The old comparison, drawn from a boat and its pilot, continues to instruct citizens on their duties and their rights. First comes the sensible remark that a captain is not chosen on account of his birth but on account of his knowledge. Through this we are liberated from one kind of servitude, but only too quickly fall into another, for it’s the person with most knowledge who’s captain. Once he’s proved this, there’s no more to be said. Prompt obedience, prompt and silent, is what’s left to us. It’s not that an ordinary sailor will always understand; and the captain is no teacher; he doesn’t have the time. But better still, let’s suppose that there is a captain, a well known one, among the passengers; it’s still not obvious that he would have the right to open a discussion and to explain to the sailors that the manoeuvre in which they are taking part is perhaps not the best, nor the only one possible; for one acts badly if one thinks of two things, one of which excludes the other. So a reasonable sailor should persuade himself that he has to believe the one who’s at the tiller and, while the reef is being avoided, that this is no time for discussion. And as it’s not for the sailor to know where the reef is, what the risk is, and at what moment the ship is safe, it’s never the time for discussion. In irons then that freethinker who argues; in irons the sailor listening to him. Now think of this voyage, endless and always dangerous, that we all take on the great vessel; think that there is no port. Always this storm of money, this storm of work, this storm of war! ‘Don’t speak to the captain!’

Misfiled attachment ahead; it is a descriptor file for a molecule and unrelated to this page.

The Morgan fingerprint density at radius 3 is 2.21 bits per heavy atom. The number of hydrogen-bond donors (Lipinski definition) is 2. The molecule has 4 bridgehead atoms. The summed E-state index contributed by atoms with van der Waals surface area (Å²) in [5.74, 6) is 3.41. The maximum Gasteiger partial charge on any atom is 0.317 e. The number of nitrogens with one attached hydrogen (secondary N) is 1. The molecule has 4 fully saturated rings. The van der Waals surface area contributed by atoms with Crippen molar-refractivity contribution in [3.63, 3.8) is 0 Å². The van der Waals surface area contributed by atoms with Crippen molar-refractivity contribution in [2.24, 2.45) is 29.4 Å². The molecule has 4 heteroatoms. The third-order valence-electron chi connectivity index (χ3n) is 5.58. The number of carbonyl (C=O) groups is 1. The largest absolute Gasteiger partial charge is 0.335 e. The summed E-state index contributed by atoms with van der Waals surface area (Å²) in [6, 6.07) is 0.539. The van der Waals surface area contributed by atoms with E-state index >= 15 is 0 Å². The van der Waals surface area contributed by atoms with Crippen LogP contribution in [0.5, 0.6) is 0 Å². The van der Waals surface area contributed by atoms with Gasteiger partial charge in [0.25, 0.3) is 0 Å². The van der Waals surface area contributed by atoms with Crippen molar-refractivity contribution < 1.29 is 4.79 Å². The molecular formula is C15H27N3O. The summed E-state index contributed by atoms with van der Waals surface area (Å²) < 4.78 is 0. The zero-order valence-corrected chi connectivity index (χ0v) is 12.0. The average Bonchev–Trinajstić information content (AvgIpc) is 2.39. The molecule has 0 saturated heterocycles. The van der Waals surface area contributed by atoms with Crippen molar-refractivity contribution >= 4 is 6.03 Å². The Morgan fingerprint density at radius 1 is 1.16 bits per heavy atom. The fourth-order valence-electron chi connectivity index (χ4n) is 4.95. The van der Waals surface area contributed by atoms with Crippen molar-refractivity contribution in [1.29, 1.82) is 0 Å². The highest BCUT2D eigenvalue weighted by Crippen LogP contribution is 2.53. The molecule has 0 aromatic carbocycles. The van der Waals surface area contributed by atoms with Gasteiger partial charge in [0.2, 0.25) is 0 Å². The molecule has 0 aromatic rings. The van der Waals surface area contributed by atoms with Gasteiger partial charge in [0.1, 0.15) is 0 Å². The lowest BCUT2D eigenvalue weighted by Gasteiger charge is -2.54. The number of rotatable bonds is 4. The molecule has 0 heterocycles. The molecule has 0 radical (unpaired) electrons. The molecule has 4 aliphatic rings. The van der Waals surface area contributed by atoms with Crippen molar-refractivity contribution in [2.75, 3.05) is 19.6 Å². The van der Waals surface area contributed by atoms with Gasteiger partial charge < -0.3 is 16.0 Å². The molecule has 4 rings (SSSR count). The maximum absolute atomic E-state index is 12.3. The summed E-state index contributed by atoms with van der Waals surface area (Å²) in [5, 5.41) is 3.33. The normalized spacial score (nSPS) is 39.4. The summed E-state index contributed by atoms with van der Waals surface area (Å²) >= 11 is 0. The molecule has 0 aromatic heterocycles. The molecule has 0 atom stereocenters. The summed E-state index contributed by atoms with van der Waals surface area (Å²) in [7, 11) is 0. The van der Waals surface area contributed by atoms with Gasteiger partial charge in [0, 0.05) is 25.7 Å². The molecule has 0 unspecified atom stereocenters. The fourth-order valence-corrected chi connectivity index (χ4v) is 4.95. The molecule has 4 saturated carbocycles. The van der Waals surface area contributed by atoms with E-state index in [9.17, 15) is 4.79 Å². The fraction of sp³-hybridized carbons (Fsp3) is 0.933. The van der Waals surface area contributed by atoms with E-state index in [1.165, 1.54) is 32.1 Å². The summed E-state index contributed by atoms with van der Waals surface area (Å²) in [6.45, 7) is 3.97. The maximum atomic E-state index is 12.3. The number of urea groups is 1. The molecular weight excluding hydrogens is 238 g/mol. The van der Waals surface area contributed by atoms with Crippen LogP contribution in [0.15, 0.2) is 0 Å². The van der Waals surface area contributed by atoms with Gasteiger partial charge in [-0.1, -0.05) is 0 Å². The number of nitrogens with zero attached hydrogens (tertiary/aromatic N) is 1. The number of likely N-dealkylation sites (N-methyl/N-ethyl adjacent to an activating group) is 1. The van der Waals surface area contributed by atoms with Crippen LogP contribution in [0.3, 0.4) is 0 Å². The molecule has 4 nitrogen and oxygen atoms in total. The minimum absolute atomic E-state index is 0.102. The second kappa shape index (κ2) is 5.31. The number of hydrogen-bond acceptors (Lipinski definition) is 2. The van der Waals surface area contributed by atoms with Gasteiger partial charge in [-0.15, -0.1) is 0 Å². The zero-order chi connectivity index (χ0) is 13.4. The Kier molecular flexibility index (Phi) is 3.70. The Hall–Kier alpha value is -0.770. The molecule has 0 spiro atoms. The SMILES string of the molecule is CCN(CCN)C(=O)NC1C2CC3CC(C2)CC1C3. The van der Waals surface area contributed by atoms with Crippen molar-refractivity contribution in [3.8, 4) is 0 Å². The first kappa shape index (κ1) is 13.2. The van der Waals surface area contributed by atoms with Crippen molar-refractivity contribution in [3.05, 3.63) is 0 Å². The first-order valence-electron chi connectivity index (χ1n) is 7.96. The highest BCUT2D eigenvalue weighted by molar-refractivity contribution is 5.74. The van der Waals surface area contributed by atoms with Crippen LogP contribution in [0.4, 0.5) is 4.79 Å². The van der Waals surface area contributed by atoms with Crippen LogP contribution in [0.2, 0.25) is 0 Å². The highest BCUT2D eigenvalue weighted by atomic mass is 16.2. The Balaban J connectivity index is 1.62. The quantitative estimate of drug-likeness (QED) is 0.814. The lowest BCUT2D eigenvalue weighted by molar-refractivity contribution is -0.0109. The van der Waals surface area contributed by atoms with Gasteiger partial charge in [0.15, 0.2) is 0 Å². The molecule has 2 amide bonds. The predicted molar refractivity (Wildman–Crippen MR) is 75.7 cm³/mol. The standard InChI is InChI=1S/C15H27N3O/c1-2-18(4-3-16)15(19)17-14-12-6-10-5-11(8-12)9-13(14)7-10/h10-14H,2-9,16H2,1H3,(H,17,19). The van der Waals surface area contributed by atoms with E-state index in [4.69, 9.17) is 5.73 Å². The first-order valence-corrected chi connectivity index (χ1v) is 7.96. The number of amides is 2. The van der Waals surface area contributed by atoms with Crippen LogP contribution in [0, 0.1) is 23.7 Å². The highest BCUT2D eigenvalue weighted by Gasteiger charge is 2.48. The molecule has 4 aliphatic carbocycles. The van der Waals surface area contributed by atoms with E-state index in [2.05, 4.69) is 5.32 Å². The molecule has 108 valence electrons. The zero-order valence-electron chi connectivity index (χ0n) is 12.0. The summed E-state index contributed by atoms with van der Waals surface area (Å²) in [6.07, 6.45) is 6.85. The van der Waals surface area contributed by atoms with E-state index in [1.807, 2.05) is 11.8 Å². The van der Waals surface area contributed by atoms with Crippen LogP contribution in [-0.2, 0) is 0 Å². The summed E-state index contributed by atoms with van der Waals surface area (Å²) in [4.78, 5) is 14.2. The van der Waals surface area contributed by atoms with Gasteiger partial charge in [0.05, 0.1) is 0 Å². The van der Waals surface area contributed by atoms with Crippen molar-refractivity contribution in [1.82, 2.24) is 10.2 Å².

It’s true that we do judge the captain who has lost his ship and also the chauffeur who has hit an obstacle. Similarly, we want to judge the general who’s attacked recklessly; and the colonel who, a little too quickly, has had men shot, men who perhaps made a mistake and did what everyone was doing. But this kind of trial leads nowhere; for no one says that those with the most knowledge will never make a mistake. And what’s more, it’s quite easy to show that the skilled man did his best. In short, if we really want to prove that the mistake could have been avoided, it must be possible to begin again and do better. But one can never begin again. The wave is different, the fog is different. A situation never recurs.
Here the citizen often goes awry, and even turns away from such irritating thoughts. But we should follow up the comparison. The ship’s captain is the judge of the means; he’s not a judge of the end. It’s the ship owner who says where the boat is to go. Similarly, it’s the citizen who says where to go. But, replies the tyrant, there’s no doubt about that! You all want riches and power. To which Socrates replies: ‘Not riches and power first; but justice first’. Power gives a kind of security; justice gives another kind, which satisfies the lower part of human nature just as much, and also the other part. And if one wants to maintain that human beings remain indifferent before massacres, tortures, imprisonments, suspicions, this would make people laugh. But, even better, there are a good number of people who grow indignant at these things, all fear put aside, and these are not the worst. And it’s still the case that many would follow these people if they didn’t let themselves be numbed by well paid speeches, which always make a case for the powers, and not without strong reasons, which I’ve sought to bring together above. All things examined, I conclude that one must make the case against, and awaken the citizens as much as one can, and hold tight to this idea that the powers are our servants, and not our masters. ‘Either power first, or justice first’. And it’s not for the pilot, however much knowledge he may have, to reply.
English translation copyright © Michel Petheram